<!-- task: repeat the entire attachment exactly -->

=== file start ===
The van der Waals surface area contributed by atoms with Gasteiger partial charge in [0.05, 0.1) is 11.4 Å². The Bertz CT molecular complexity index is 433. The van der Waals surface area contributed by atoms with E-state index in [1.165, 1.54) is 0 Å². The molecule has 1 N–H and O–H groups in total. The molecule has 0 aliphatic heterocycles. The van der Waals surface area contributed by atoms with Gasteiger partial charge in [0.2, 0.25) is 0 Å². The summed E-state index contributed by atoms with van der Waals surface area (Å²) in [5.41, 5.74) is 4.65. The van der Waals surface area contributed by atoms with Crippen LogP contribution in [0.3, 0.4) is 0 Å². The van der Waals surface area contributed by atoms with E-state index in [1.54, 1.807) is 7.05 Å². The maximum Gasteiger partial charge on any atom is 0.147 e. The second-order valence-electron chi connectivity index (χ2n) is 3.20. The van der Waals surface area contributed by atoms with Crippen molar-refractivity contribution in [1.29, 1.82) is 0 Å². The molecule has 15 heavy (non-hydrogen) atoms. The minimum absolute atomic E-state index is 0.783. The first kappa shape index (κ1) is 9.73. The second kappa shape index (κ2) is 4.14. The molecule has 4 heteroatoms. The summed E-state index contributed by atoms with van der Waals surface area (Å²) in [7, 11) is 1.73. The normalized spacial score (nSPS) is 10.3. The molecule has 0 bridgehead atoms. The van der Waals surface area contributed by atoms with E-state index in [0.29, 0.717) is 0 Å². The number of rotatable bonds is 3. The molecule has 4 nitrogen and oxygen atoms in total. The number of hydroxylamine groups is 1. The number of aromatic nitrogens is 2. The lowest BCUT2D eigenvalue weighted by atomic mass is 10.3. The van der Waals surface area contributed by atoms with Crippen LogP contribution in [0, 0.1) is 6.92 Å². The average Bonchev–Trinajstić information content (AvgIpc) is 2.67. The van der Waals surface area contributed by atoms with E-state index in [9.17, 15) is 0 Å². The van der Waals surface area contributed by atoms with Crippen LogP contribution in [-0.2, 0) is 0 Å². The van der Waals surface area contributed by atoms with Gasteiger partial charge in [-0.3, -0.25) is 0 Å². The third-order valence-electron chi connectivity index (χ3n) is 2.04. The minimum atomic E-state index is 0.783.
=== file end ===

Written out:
The van der Waals surface area contributed by atoms with Gasteiger partial charge in [0.05, 0.1) is 11.4 Å². The Bertz CT molecular complexity index is 433. The van der Waals surface area contributed by atoms with E-state index in [1.165, 1.54) is 0 Å². The molecule has 1 N–H and O–H groups in total. The molecule has 0 aliphatic heterocycles. The van der Waals surface area contributed by atoms with Gasteiger partial charge in [0.2, 0.25) is 0 Å². The summed E-state index contributed by atoms with van der Waals surface area (Å²) in [5.41, 5.74) is 4.65. The van der Waals surface area contributed by atoms with Crippen LogP contribution in [0.3, 0.4) is 0 Å². The van der Waals surface area contributed by atoms with E-state index in [1.54, 1.807) is 7.05 Å². The maximum Gasteiger partial charge on any atom is 0.147 e. The second-order valence-electron chi connectivity index (χ2n) is 3.20. The van der Waals surface area contributed by atoms with Crippen molar-refractivity contribution in [1.29, 1.82) is 0 Å². The molecule has 15 heavy (non-hydrogen) atoms. The minimum absolute atomic E-state index is 0.783. The first kappa shape index (κ1) is 9.73. The second kappa shape index (κ2) is 4.14. The molecule has 4 heteroatoms. The summed E-state index contributed by atoms with van der Waals surface area (Å²) in [7, 11) is 1.73. The normalized spacial score (nSPS) is 10.3. The molecule has 0 bridgehead atoms. The van der Waals surface area contributed by atoms with E-state index in [0.29, 0.717) is 0 Å². The number of rotatable bonds is 3. The molecule has 4 nitrogen and oxygen atoms in total. The number of hydroxylamine groups is 1. The number of aromatic nitrogens is 2. The lowest BCUT2D eigenvalue weighted by atomic mass is 10.3. The van der Waals surface area contributed by atoms with Crippen LogP contribution in [0, 0.1) is 6.92 Å². The average Bonchev–Trinajstić information content (AvgIpc) is 2.67. The van der Waals surface area contributed by atoms with E-state index in [9.17, 15) is 0 Å². The van der Waals surface area contributed by atoms with Crippen LogP contribution in [-0.2, 0) is 0 Å². The van der Waals surface area contributed by atoms with Gasteiger partial charge in [-0.3, -0.25) is 0 Å². The third-order valence-electron chi connectivity index (χ3n) is 2.04. The minimum atomic E-state index is 0.783.